2012/15 – Glenmore Water Treatment Plant (Rockhampton-Queensland) – E.coli, Cylindrospermopsin, Trihalomethanes, Manganese

2012-13:  Rockhampton (Glenmore)  (Queensland): E.coli
The E. coli detection recorded in the 2012-13 reporting period was attributed to the
green tree frogs gaining access to the inside of the service reservoir. A range of
preventative actions were already implemented to reduce this risk of recurrence in all
reservoirs review of rechlorination, vermin-proofing of reservoirs and regular
preventative maintenance checks.

“Coliforms are Gram-negative, non-spore-forming, rod-shaped bacteria that are capable of aerobic and facultative anaerobic growth in the presence of bile salts or other surface active agents with similar growth-inhibiting properties. They are found in large numbers in the faeces of humans and other warm-blooded animals, but many species also occur in the environment.

Thermotolerant coliforms are a sub-group of coliforms that are able to grow at 44.5 ± 0.2°C. E. coli is the most common thermotolerant coliform present in faeces and is regarded as the most specific indicator of recent faecal contamination because generally it is not capable of growth in the environment. In contrast, some other thermotolerant coliforms (including strains of Klebsiella, Citrobacter and Enterobacter) are able to grow in the environment and their presence is not necessarily related to faecal contamination. While tests for thermotolerant coliforms can be simpler than for E. coli, E. coli is considered a superior indicator for detecting faecal contamination…” ADWG 2011

2014/15 – Glemore Water Treatment Plant – Cyanobacteria bloom and cylindrospermopsin detected (Source water)

“Cylindrospermopsin is believed to have been the causative agent in the Palm Island “mystery disease” poisoning incident in Queensland in 1979, in which 148 people were hospitalised (Byth 1980). It was subsequently shown that water from Solomon Dam on Palm Island contained blooms of toxic C. raciborskii (Hawkins et al 1985). C. raciborskii has been found in many water supply reservoirs in northern, central and southern Queensland. Although C. raciborskii
and A. ovalisporum are both considered to be predominantly tropical/sub-tropical in terms of habitat, with most Australian blooms occurring in Queensland, C. raciborskii also occurs in the Murray-Darling River system (Baker and Humpage 1994). In recent years there has been increasing evidence of detection in the River Murray and C. raciborskii was detected in the major blooms that affected several hundred kilometres of the River Murray on the border between New South Wales and Victoria in 2009 and 2010 (NSW Office of Water 2009, MDBA 2010). C. raciborskii is not a scum-forming organism, but forms dense bands below the water surface in stratified lakes, while A. ovalisporum may form thick brown surface scums (Shaw et al 1999). Although no reports of human poisoning attributable to cylindrospermopsin have appeared since the Palm Island incident, recent cattle deaths in Queensland are attributed to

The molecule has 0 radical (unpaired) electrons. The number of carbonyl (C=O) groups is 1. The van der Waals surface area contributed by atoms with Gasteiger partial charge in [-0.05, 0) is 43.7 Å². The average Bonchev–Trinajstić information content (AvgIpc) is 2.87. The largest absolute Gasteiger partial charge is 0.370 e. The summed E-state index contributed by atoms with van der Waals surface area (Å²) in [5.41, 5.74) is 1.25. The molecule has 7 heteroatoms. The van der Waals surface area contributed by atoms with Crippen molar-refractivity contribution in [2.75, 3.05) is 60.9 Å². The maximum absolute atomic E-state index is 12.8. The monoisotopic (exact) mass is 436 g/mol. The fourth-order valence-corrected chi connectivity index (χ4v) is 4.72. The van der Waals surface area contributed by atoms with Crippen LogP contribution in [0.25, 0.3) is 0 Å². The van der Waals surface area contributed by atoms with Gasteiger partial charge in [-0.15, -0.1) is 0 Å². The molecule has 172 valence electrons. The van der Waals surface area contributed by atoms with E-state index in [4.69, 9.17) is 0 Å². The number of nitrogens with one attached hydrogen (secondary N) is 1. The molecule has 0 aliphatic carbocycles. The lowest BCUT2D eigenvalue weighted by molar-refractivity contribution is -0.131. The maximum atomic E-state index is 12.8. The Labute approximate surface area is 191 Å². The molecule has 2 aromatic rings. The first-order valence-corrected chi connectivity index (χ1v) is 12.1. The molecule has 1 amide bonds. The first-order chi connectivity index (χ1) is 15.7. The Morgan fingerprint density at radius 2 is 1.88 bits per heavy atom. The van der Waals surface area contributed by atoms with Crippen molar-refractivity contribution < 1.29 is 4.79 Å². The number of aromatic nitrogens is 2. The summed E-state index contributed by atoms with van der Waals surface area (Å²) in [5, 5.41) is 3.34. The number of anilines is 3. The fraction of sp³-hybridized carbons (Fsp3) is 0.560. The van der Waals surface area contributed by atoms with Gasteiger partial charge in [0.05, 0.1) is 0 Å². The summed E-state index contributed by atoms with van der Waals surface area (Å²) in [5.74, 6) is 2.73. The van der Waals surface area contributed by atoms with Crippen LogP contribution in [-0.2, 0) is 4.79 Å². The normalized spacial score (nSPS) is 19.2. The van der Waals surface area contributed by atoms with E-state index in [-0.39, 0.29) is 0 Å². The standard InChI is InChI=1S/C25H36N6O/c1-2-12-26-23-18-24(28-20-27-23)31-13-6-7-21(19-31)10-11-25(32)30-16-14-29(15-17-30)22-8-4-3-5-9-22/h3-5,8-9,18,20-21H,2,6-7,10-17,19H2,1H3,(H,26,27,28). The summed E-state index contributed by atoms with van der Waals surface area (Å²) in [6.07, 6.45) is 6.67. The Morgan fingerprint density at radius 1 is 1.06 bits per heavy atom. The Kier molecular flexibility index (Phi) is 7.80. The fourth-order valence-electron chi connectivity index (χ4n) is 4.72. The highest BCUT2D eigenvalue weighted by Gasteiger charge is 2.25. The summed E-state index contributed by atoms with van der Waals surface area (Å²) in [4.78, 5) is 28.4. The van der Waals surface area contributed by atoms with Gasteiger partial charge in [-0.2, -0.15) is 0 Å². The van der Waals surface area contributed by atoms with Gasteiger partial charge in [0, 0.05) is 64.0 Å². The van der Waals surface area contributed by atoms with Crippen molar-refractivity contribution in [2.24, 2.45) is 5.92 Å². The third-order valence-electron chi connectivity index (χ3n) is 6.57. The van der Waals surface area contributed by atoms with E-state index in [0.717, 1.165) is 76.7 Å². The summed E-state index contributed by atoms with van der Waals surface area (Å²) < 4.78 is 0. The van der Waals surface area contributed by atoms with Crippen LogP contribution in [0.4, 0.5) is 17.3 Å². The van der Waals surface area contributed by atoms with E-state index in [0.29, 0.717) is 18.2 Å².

this toxin (Saker et al 1999)”. (Fact Sheet Cylindrospermopsin ADWG 2011).

2014/15 – Glenmore Water Treatment Plant – Trihalomethanes – Rockhampton

THM concentrations exceeding the health guideline value of 250 µg/L were measured in two (2) reticulation sample points and a supply reservoir on 19 March 2015. All follow-up samples from these sites had THM levels less than 250 µg/L however, slight exceedances were detected on 3 other reticulation sample sites on 31 March and 8 April. These elevated levels of THMs were due to chlorine predosing at the GWTP which was undertaken to treat high levels of manganese and associated organic carbon following the Tropical Cyclone Marcia event.

Trihalomethanes Australian Guideline Level 250μg/L (0.25mg/L)

Why and how are THMs formed?
“When chlorine is added to water with organic material, such as algae, river weeds, and decaying leaves, THMs are formed. Residual chlorine molecules react with this harmless organic material to form a group of chlorinated chemical compounds, THMs. They are tasteless and odourless, but harmful and potentially toxic. The quantity of by-products formed is determined by several factors, such as the amount and type of organic material present in water, temperature, pH, chlorine dosage, contact time available for chlorine, and bromide concentration in the water. The organic matter in water mainly consists of a) humic substance, which is the organic portion of soil that remains after prolonged microbial decomposition formed by the decay of leaves, wood, and other vegetable matter; and b) fulvic acid, which is a water soluble substance of low molecular weight that is derived from humus”. US EPA

2014/15 – Glenmore Water Treatment Plant – Manganese – Rockhampton

A Manganese concentration of 0.8 mg/L was measured in the drinking water from the Glenmore Water Treatment Plant (GWTP) on 11 March 2015. A follow-up sample collected from the GWTP on the same day also exceeded the health guideline value of 0.5 mg/L. Fifteen (15) of the more than 250 samples collected from Rockhampton water supply scheme from 12 to 31 March were also non-compliant for manganese. The exceedances for manganese was due to the very low dissolved oxygen levels (<2 mg/L), high organic carbon load, and greater amounts of dissolved, organically complexed manganese ions in the source water flushed out from Alligator Creek following the Tropical Cyclone Marcia event.

Manganese: ADWG Guidelines 0.5mg/L. ADWG Aesthetic Guideline 0.1mg/L
Manganese is found in the natural environment. Manganese in drinking water above 0.1mg/L can give water an unpleasant taste and stain plumbing fixtures